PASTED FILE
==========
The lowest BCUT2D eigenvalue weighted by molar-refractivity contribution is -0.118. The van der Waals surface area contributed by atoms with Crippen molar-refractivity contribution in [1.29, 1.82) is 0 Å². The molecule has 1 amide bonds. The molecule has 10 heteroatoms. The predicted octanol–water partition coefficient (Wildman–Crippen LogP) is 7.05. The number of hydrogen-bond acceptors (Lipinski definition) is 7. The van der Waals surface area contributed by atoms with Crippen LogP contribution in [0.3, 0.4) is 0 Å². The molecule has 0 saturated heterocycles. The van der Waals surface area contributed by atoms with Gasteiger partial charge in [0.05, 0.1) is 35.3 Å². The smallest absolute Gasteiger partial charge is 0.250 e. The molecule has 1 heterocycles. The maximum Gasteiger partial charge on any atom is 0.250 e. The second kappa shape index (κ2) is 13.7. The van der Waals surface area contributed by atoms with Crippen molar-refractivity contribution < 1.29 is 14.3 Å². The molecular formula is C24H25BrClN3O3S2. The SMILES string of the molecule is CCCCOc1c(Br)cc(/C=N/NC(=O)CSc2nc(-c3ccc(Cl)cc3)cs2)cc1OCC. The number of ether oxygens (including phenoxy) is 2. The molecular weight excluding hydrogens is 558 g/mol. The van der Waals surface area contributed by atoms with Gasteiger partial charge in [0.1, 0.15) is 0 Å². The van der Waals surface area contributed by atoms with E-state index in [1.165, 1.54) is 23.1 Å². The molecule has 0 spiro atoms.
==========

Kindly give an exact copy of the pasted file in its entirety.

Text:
The lowest BCUT2D eigenvalue weighted by molar-refractivity contribution is -0.118. The van der Waals surface area contributed by atoms with Crippen molar-refractivity contribution in [1.29, 1.82) is 0 Å². The molecule has 1 amide bonds. The molecule has 10 heteroatoms. The predicted octanol–water partition coefficient (Wildman–Crippen LogP) is 7.05. The number of hydrogen-bond acceptors (Lipinski definition) is 7. The van der Waals surface area contributed by atoms with Crippen LogP contribution in [0.3, 0.4) is 0 Å². The molecule has 0 saturated heterocycles. The van der Waals surface area contributed by atoms with Gasteiger partial charge in [0.05, 0.1) is 35.3 Å². The smallest absolute Gasteiger partial charge is 0.250 e. The molecule has 1 heterocycles. The maximum Gasteiger partial charge on any atom is 0.250 e. The second kappa shape index (κ2) is 13.7. The van der Waals surface area contributed by atoms with Crippen molar-refractivity contribution < 1.29 is 14.3 Å². The molecular formula is C24H25BrClN3O3S2. The SMILES string of the molecule is CCCCOc1c(Br)cc(/C=N/NC(=O)CSc2nc(-c3ccc(Cl)cc3)cs2)cc1OCC. The number of ether oxygens (including phenoxy) is 2. The molecular weight excluding hydrogens is 558 g/mol. The van der Waals surface area contributed by atoms with Gasteiger partial charge in [0.1, 0.15) is 0 Å². The van der Waals surface area contributed by atoms with E-state index in [1.165, 1.54) is 23.1 Å². The molecule has 0 spiro atoms.